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A few more things about binary numbers

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A few more things about binary numbers

- Recall that using a binary representation maximizes our tolerance of fluctuations without loss of the information represented.
- Still errors occur. They have fall into two categories:
- Errors that cannot be interpreted as a 1 or 0
- Flipped bits: interpreting a 1 where a 0 should be and vice versa.

- One may worry about errors wherever data is held temporarily, stored semi-permanently or transmitted.
- The discovery that a bit or bits were flipped is known as error detection.
- The restoration of the correct data is known as error correction.

- Data being transmitted by a modem is chunked into "blocks" of a certain byte size and sent to the destination modem.
- The destination modem checks each block for errors and returns
- ACK if no errors are found
- NAK if errors are found, which leads to a retransmission.

- The kind of checking (checksum or cyclic redundancy checking) varies from protocol to protocol.

- The bit error rate (BER) is the ratio of bits having errors (opposite of the value they are supposed to have 01 or 10) to the total number of bits sent
- It is often expressed as ten to a negative power.
- For example, a BER of 10-6, means that on average, for every million bits sent, one error occurs.

- The BER indicates how often a packet has to be resent.
- Sometimes increasing the data transmission rate also increases the BER, making it actually beneficial to reduce the transmission rate so that fewer packets need to be resent.
- A BERT (bit error rate test or tester) is a procedure or device that measures the BER.

- Error detection schemes involve transmitting additional information which the receiver can use to validate the data.
- Error detection can inform the receiver of the presence of an error but cannot fix the error, the packet must be resent.
- Error correction schemes (which are distinct) attempt to pinpoint the flipped bit.

- Parity is a simple error detection scheme.
- One chooses ahead of time on the type of parity to be used (even or odd). Let us assume even.
- Then one takes a string of binary data and calculates whether the number of 1’s in the string is even or odd.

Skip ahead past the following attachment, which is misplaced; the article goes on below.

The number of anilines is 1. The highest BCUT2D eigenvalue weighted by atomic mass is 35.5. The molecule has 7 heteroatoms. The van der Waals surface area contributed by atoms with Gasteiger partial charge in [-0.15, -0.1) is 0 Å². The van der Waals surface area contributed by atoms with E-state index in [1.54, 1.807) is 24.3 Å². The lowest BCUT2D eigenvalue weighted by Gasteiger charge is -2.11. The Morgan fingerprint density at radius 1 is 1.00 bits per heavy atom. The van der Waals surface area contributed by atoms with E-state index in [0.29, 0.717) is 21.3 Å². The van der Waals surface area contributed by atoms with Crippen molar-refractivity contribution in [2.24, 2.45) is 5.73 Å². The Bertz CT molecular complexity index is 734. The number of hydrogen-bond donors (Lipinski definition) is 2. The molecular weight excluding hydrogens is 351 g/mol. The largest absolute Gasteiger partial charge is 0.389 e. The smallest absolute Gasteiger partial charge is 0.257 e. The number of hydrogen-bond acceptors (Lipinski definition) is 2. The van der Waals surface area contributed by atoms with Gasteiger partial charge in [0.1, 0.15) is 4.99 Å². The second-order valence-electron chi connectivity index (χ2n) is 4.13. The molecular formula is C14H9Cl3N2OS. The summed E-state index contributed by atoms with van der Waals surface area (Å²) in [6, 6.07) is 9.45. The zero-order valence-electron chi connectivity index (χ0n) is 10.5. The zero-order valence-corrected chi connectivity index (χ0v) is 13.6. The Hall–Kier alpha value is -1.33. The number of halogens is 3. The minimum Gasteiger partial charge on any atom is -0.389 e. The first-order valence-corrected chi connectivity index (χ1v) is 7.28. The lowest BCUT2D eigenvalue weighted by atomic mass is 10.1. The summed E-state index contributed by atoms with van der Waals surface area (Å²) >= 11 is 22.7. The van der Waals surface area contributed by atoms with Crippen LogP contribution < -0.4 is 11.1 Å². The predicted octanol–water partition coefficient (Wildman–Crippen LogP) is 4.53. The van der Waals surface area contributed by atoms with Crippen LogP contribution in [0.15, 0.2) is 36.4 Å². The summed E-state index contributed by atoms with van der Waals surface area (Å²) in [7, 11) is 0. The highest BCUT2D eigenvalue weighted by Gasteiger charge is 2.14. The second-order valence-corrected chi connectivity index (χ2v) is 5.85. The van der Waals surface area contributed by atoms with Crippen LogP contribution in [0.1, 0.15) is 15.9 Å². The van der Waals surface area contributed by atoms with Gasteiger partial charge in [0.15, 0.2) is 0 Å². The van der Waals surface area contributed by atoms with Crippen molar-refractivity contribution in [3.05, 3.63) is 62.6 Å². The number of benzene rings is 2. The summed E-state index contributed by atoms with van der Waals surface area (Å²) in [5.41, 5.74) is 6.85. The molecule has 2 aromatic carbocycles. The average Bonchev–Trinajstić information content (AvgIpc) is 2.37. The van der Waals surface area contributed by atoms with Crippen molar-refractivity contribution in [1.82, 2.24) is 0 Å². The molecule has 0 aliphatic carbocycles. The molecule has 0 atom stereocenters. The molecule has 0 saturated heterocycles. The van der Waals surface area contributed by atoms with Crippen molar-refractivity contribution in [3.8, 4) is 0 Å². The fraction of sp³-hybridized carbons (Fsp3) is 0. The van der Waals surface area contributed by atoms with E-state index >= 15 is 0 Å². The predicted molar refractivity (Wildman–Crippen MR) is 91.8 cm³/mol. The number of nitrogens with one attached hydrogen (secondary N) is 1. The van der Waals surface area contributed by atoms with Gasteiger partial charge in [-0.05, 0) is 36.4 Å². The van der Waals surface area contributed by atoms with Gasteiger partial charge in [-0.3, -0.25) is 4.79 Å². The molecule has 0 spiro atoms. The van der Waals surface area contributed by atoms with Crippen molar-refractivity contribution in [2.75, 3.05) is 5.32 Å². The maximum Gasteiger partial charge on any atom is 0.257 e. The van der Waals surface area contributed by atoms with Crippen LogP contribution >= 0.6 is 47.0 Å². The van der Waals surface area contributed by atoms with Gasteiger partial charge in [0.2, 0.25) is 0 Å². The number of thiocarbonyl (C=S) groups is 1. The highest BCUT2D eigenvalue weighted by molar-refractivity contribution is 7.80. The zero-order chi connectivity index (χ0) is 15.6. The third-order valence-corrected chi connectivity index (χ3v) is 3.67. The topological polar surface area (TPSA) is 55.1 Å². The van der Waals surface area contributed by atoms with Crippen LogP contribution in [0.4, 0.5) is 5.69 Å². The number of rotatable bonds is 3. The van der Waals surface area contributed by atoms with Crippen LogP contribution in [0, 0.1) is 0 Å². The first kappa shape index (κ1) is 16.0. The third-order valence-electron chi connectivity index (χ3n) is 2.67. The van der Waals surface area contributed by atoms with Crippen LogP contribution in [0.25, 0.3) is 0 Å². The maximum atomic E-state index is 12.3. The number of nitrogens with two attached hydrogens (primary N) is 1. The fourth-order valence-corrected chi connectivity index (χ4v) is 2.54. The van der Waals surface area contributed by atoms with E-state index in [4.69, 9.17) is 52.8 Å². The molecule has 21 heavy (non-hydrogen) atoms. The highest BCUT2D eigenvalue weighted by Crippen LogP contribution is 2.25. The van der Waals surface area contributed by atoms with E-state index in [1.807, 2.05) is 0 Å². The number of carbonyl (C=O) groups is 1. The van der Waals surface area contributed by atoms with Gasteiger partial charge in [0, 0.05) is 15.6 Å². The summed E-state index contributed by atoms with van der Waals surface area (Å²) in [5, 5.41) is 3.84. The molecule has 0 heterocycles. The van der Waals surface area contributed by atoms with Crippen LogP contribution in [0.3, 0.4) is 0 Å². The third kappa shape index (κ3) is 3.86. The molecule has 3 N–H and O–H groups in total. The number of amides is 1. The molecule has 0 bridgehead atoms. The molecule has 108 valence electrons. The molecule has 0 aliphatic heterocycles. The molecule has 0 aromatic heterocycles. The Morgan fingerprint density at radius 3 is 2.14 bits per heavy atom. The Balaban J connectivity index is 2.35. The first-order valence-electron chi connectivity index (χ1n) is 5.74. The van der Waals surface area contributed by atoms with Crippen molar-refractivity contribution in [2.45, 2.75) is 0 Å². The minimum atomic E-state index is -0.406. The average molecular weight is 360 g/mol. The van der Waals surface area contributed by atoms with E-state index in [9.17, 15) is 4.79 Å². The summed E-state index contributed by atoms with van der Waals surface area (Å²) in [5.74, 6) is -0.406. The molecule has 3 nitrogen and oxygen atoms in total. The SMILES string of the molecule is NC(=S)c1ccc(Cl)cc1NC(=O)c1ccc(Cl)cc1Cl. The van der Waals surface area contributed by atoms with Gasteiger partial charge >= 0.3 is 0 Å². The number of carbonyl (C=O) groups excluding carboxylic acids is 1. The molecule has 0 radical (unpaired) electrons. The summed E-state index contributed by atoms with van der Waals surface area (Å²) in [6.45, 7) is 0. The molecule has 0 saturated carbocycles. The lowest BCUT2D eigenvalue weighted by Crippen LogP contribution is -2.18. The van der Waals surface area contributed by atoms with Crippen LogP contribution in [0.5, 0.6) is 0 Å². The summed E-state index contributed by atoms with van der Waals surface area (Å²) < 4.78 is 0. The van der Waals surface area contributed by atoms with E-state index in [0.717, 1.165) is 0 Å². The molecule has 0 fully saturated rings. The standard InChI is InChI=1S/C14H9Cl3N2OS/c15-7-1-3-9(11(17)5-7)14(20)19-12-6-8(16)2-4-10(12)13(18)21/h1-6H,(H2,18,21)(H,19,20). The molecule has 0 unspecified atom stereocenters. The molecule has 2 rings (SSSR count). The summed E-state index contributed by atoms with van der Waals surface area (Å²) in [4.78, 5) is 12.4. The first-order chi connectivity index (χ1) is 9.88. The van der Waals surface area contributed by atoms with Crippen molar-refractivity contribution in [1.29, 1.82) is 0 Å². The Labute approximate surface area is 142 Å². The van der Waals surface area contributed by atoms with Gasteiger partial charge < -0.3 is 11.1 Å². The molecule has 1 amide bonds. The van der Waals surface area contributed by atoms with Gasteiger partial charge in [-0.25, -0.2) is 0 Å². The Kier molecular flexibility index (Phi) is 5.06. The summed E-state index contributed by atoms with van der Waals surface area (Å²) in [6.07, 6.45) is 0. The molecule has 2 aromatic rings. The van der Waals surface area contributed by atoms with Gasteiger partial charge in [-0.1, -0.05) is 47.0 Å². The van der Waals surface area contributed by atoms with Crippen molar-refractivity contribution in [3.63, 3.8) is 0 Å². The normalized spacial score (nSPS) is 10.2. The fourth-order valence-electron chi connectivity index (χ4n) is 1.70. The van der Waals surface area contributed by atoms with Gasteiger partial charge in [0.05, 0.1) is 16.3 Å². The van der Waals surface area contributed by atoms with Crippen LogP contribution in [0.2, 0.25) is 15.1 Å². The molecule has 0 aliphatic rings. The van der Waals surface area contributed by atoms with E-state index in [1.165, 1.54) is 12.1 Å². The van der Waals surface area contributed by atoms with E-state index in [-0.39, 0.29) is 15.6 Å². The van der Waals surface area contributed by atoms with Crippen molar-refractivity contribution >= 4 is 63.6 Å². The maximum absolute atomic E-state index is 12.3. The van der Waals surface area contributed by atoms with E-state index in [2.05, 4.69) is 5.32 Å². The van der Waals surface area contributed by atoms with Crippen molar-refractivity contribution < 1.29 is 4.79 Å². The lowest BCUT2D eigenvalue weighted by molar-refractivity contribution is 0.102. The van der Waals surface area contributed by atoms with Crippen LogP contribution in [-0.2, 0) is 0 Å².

- The transmitter includes an extra bit
- 0 if the number of data-bit 1’s is even
- 1 if the number of data-bits 1’s is odd

- The string consisting of the data plus parity bit is now guaranteed to have an even number of 1’s.
- When the data is going to be used or received in the case of transmission, one checks that the data plus parity bit have even parity (an even number of 1’s).
- If the data now has odd parity, some error must have occurred.
- But we do not know which bit was flipped (detection not correction).

D – data P – parity

- (You may read that the number of 1’s is counted, this is not true and is unnecessarily complicated.)
- A multi-input XOR (excluded OR) gate will determine the parity bit, this circuitry is much simpler than what is required for counting the number of 1’s.

- Parity can be used when data is moved around within computers as well as when data is sent from computer to computer.
- Modems use parity. Users may also select no parity, meaning that the modems will not include the parity bit. Sending fewer bits speeds up transmission.

- A checksum is another error-detection scheme often used in transmission.
- The transmission string of data bits is broken up into units, for instance consisting of 16 bits each.
- These 16-bit numbers are then added.
- The sum is sent along as part of the frame’s trailer field.
- The receiver repeats the calculation. If the sums match, it's assumed that no transmission error occurred.

- Actually instead of including the sum in the trailer, one can transmit instead its negative.
- The receiver then repeats the sum over the data and includes in that summation the negative of the sum sent in the trailer.
- The result should be zero. It is easier to test for a result of all zeros (an multi-input OR gate).

- Since the 16-bit string might end up in any of 216 (65536) possible states, you might assume that the checksum would catch errors 65535/65536 99.9985% of the time.
- But this would assume that all possible errors are equally likely, which is not true.

- For multi-bit errors, it is more likely that a group of consecutive bits are affected as opposed to randomly selected bits, such an error is known as a burst error.
- It is also common for periodic errors to occur (e.g. the first two bits in every byte).

- Cyclic Redundancy Check is better at catching burst errors than checksums.
- The idea is the same, perform some mathematical operation on the data, send the result, have the receiver do the same calculation and check that the same answer is obtained.

- CRC is somewhat like division
- If one thinks of the data as a large number, one can divide it by another number N giving a whole number answer and a remainder
- The remainder could be any number between 0 and N-1.
- The problem here is that division is a fairly difficult computation (more circuitry and a slow process).

- CRC uses a variation on division that while mathematically abstract is very simple to build a circuit for.
- The circuitry needs only a shift register and some (2-input) XOR gates.

- A register is a small piece of memory that holds values.